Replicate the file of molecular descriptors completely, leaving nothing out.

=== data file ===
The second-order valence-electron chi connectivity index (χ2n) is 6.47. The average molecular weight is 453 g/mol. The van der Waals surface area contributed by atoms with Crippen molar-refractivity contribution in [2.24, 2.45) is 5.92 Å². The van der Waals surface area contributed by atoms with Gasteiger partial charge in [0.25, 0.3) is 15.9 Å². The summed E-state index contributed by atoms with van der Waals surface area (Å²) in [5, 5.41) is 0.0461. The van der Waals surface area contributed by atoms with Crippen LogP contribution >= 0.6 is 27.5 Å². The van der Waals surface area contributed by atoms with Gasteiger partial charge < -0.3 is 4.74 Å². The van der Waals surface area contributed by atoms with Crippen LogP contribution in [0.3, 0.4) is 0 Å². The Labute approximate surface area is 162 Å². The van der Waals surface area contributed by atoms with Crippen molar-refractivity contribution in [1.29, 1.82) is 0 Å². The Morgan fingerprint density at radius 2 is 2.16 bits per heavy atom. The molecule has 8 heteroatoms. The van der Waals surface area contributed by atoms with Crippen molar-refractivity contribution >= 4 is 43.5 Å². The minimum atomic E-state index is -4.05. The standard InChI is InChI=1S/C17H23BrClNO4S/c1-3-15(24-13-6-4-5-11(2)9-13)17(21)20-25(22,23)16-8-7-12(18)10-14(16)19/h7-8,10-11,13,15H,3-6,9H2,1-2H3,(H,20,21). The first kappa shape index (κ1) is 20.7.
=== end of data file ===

The second-order valence-electron chi connectivity index (χ2n) is 6.47. The average molecular weight is 453 g/mol. The van der Waals surface area contributed by atoms with Crippen molar-refractivity contribution in [2.24, 2.45) is 5.92 Å². The van der Waals surface area contributed by atoms with Gasteiger partial charge in [0.25, 0.3) is 15.9 Å². The summed E-state index contributed by atoms with van der Waals surface area (Å²) in [5, 5.41) is 0.0461. The van der Waals surface area contributed by atoms with Crippen LogP contribution >= 0.6 is 27.5 Å². The van der Waals surface area contributed by atoms with Gasteiger partial charge < -0.3 is 4.74 Å². The van der Waals surface area contributed by atoms with Crippen LogP contribution in [0.3, 0.4) is 0 Å². The Labute approximate surface area is 162 Å². The van der Waals surface area contributed by atoms with Crippen molar-refractivity contribution in [1.29, 1.82) is 0 Å². The Morgan fingerprint density at radius 2 is 2.16 bits per heavy atom. The molecule has 8 heteroatoms. The van der Waals surface area contributed by atoms with Crippen molar-refractivity contribution >= 4 is 43.5 Å². The minimum atomic E-state index is -4.05. The standard InChI is InChI=1S/C17H23BrClNO4S/c1-3-15(24-13-6-4-5-11(2)9-13)17(21)20-25(22,23)16-8-7-12(18)10-14(16)19/h7-8,10-11,13,15H,3-6,9H2,1-2H3,(H,20,21). The first kappa shape index (κ1) is 20.7.